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Navigating the Life Science M&A Savannah

Still recovering from a market correction two years ago, and with a scarcity of attractive targets and ongoing macroeconomic uncertainty, the life sciences dealmaking space is in a state of flux.
Daniel Wolf

Daniel Wolf

Still recovering from a market correction two years ago, and with a scarcity of attractive targets and ongoing macroeconomic uncertainty, the life sciences dealmaking space is in a state of flux. As big pharmaceutical companies more narrowly tailor their business models and hedge fund activists become more active in the space, M&A lawyers working in it must be ready to deal with the unexpected.

Daniel Wolf, a partner at Kirkland & Ellis -- recently named one of the top deal firms in the latest update to the Life Sciences Law Firm Index from Lake Whillans, Above the Law, and MedCity News -- has seen it all in his 22 years of practice, from 11-figure deals to private equity transactions to the increasingly common hostile bid, experience he and the Kirkland team bring to bear during a complex period in the space. He recently spoke with us and shared his perspective on life sciences mergers and acquisitions.

Hostile bids used to be comparatively rare in the life sciences M&A arena, but in recent years have become more common. What is driving that change, and how can it be dealt with?

Historically, there's been a certain amount of reluctance to pursue hostile transactions in the space, particularly when the companies were smaller targets, given the view that there was a significant importance to the people who were developing the drug candidates. With the maturing of the biotech industry, and because a lot of the big pharmas have retooled themselves to be more like biotech companies, they feel they have the infrastructure and in-house skills to develop the compounds better, and, therefore, they're a little less reluctant to pursue it. Activists have also clearly played a significant role in generating unsolicited activity.

We think about life sciences as a very important subset of our transactional practice, where we bring a broad set of M&A skills to bear on a market segment. If all you are is a life sciences deal person, when that hostile deal presents itself, you probably don't have the special skills to do that type of transaction. When a client calls us up and says they're launching a hostile bid for a rival, or says, "We've received a hostile bid from a large pharma," being able to say, "We've done those types of transactions," is invaluable to the client.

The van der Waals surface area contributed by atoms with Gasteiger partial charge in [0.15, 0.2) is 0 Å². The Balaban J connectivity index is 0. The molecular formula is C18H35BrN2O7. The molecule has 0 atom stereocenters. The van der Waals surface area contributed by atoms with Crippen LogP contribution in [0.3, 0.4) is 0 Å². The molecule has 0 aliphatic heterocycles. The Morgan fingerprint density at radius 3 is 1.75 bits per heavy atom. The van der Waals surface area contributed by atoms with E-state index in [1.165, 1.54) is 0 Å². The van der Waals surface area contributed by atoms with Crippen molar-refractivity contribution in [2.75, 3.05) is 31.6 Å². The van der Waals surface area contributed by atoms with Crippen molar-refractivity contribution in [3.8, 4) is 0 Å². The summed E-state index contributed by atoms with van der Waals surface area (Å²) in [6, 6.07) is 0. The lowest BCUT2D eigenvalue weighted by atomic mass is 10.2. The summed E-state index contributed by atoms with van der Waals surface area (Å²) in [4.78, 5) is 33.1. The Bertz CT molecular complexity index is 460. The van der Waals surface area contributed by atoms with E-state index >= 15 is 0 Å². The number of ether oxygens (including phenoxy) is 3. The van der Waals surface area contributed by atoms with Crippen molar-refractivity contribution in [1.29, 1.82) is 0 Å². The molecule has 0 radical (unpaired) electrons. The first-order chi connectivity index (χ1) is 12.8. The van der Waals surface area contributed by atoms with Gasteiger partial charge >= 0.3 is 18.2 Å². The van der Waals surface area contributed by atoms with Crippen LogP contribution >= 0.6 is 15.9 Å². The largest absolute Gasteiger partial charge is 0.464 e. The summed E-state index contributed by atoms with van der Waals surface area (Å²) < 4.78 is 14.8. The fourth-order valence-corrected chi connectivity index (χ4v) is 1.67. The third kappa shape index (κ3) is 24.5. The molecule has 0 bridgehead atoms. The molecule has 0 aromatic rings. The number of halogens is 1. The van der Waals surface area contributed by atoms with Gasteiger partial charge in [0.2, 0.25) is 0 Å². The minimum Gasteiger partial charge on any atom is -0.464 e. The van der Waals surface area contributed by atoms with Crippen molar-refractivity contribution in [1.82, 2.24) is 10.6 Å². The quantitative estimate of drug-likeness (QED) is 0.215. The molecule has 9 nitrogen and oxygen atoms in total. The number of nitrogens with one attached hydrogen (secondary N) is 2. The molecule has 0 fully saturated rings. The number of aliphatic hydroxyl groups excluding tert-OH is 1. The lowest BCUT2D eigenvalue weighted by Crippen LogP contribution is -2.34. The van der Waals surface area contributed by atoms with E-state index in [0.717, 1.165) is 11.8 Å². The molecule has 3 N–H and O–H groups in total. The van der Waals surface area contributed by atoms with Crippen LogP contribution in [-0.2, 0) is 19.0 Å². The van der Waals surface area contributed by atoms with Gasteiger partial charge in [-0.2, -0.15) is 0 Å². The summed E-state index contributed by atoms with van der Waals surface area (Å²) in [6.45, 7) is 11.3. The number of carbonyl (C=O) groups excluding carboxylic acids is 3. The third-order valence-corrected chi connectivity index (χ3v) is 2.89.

What does the market for life sciences M&A look like right now?

Two years ago, the market saw a crazy flourish of deals. Last year was a more measured pace. I think it's going to continue to be that way until we get more clarity or resolution around the tax policies and whether overseas capital is going to be able to be accessed on attractive terms. Another overhang on the whole industry is the environment for drug pricing. All of those are limitations on deal motivation among the various players in the market, and the smaller number of assets that are left sometimes are relatively overpriced from a true-value perspective. When the number of move-the-needle targets goes down, the ones that are left -- even if they aren't the juiciest steaks -- may look better than they are because of that scarcity value. It creates a cycle where no one wants to buy some of them because they end up being overpriced.

Why are there so many fewer targets today than in recent years?

If you look back about five years, there were a few dozen companies in the $5 billion to $10 billion range, which tend to be the type of targets that attract both buyers and activists. That category of company has dwindled to a handful. A significant number of those companies have been bought or fallen in value. Within pharma, the practice of developing compounds from scratch in house has been partially displaced by going out and buying or partnering with smaller independent companies to build the pipeline. Pharma companies are looking to replace drugs going off patent and really have scoured the landscape, buying those companies that fell into that sweet spot because those targets are big enough to make an impression and move the needle, but are not bet-your-company type deals. So, for a big pharma, a $2 billion or $4 billion deal shows you're doing something and can add a meaningful Phase II-B or III compound, but it doesn't break the bank if it fails. The carnivores surrounding the savannah have picked off many of the juicy-looking meals, and what you're left with are often less-attractive zebras.

There has been a concentration of specialization, where each pharma company is choosing its areas of expertise. That means a more concentrated competition for assets with a greater desire to win. Ten years ago, when an oncology asset went up for sale, everyone looked at it, but not one of them viewed it as a must-have. Now, you probably have five or so companies looking at it, but they’re companies that are all-in on oncology -- a more concentrated group of buyers who are much more motivated.

The weakness in the IPO market is another factor that's going to continue to drive M&A activity because you're getting less fresh targets in the market. There's a lot more private deal-making going on, a lot more collaborations and collaborations with options to buy. Those are structured transactions that are tougher to do once the company's public. You’re seeing a lot more of those because a lot of companies that would have gone public 10 years ago when biotech IPOs were the rage are not seeing the same receptivity in the market for a public offering.



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